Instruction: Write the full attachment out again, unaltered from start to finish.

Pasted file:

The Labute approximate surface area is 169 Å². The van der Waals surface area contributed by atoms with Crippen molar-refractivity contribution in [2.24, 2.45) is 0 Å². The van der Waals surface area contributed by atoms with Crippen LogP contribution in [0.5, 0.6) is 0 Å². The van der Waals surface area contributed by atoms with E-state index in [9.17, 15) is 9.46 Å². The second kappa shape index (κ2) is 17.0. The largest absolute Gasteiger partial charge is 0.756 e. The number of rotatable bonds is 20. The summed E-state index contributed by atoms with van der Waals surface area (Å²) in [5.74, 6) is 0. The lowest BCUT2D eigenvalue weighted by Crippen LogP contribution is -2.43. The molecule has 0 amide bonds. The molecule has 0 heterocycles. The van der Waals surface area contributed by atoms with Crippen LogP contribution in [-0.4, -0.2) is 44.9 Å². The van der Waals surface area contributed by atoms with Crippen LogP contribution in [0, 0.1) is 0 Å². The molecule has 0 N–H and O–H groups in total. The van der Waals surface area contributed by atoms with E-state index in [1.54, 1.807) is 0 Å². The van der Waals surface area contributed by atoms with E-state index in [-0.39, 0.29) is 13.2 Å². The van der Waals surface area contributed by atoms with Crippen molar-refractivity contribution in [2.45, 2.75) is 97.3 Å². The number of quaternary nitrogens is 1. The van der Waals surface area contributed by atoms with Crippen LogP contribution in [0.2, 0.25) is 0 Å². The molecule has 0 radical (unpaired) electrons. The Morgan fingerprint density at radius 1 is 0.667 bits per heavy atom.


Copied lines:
The Labute approximate surface area is 169 Å². The van der Waals surface area contributed by atoms with Crippen molar-refractivity contribution in [2.24, 2.45) is 0 Å². The van der Waals surface area contributed by atoms with Crippen LogP contribution in [0.5, 0.6) is 0 Å². The van der Waals surface area contributed by atoms with E-state index in [9.17, 15) is 9.46 Å². The second kappa shape index (κ2) is 17.0. The largest absolute Gasteiger partial charge is 0.756 e. The number of rotatable bonds is 20. The summed E-state index contributed by atoms with van der Waals surface area (Å²) in [5.74, 6) is 0. The lowest BCUT2D eigenvalue weighted by Crippen LogP contribution is -2.43. The molecule has 0 amide bonds. The molecule has 0 heterocycles. The van der Waals surface area contributed by atoms with Crippen LogP contribution in [-0.4, -0.2) is 44.9 Å². The van der Waals surface area contributed by atoms with Crippen LogP contribution in [0, 0.1) is 0 Å². The molecule has 0 N–H and O–H groups in total. The van der Waals surface area contributed by atoms with E-state index in [1.54, 1.807) is 0 Å². The van der Waals surface area contributed by atoms with E-state index in [-0.39, 0.29) is 13.2 Å². The van der Waals surface area contributed by atoms with Crippen molar-refractivity contribution in [2.45, 2.75) is 97.3 Å². The number of quaternary nitrogens is 1. The van der Waals surface area contributed by atoms with Crippen LogP contribution in [0.2, 0.25) is 0 Å². The molecule has 0 radical (unpaired) electrons. The Morgan fingerprint density at radius 1 is 0.667 bits per heavy atom.